The Alienist is not about aliens, go figure.
As it turns out, “alienist” is a term for psychiatrists in the early days of the profession who believed that the mentally ill were “alienated” from their minds. The outdated term received a resurgence when Caleb Carr’s 1994 novel The Alienist was released, which TNT’s new drama is adapted from. It’s a spooky, grisly period drama that while interesting, unfortunately feels extremely dated.
Take for instance the premise, where you have Daniel Brühl as Dr. Laszlo Kreizler, an alienist who hunts serial killers. In order to understand serial killers, he must understand their minds. It’s the advice that Hannibal Lecter gave Clarice Starling nearly 30 years ago. It’s the same method that Dr. Will Graham employed on NBC’s Hannibal only a few years ago. What The Alienist has going for it is that it’s set at the outset of the type of detective work Will would do on Hannibal, but we see it from the lens of 1896.
The series is gory without being too over-the-top, as it plunges into a plot about young male sex workers being murdered. The first such is a boy in women’s clothes, not only murdered but his eyes also removed from their sockets. The Alienist wishes to balance the quaintness of a period drama with the verve of modern procedurals like the aforementioned Hannibal and Criminal Minds, but it all comes across as too familiar to be entirely exciting. The Alienist isn’t particularly interested in the minutiae of technology like the superior The Knick was and, as a period piece, it doesn’t quite feel as sumptuously lived in as The Crown or other series of that ilk.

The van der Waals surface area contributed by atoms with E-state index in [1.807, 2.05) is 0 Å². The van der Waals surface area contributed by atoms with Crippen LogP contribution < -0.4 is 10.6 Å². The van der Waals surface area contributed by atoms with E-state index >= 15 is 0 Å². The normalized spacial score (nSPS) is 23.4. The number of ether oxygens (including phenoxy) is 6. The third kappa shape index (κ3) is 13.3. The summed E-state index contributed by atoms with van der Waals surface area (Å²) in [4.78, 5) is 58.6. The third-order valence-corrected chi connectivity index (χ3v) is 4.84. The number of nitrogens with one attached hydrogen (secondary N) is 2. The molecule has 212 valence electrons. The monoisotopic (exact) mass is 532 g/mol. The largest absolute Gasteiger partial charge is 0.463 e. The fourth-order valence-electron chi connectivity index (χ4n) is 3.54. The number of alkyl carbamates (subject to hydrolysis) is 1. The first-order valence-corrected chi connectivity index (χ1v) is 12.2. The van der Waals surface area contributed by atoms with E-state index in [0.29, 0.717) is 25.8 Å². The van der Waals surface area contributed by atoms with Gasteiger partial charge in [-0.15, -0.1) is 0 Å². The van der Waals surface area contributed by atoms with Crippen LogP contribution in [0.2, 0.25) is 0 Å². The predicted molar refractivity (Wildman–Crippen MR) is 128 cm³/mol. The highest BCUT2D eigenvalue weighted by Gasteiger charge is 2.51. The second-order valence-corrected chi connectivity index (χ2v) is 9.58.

I have never read Carr’s novel; it’s quite possible fans were clamoring for this adaptation. But as it arrives now, it feels unnecessary in a television landscape where we’ve gone to this well multiple times. How many times must a brilliant man hunt down serial killers in the same fashion, without at least the visual and trippy panache of a Hannibal?
The addition of Luke Evans and Dakota Fanning breathes some life into the series. Evans’ portrayal of a newspaper illustrator with a penchant for brothels sleazes up the series in a necessary way. Fanning as police secretary to Theodore Roosevelt invites a meditation on women in the workplace and in the late 1800s that would be better served as the main crux of the series. Adapting The Alienist for the screen ought to have invited adapting it for our modern times. Placing it in Fanning’s POV might have made the series a far more urgent and vital piece of television than it is now.
Speaking to NPR, Fanning discussed the relevance of her character Sarah Howard, in today’s climate, “On one hand, you know, it’s great when the show that you’re making is relevant to the times that you’re living in. But some of the relevance is kind of unfortunate because there is a scene in the first episode with my character and another police officer, and you see sexual harassment and abuses of power in the workplace. And the stories do parallel stories that are being told right now, so I think it is important, especially for my generation, to see those similarities between now and so long ago.”
Which isn’t to say The Alienist is a complete wash. It’s a rather enjoyable diversion for those who are fans of procedural crime dramas and the fun of its 19th-century setting gives it an extra bit of genre flair that’s lacking from your typical CBS series. But what The Alienist is currently missing is vitality and a sense of “why now?” That is, other than simply, “TNT had the rights to the book.”
Maybe it should have been about aliens.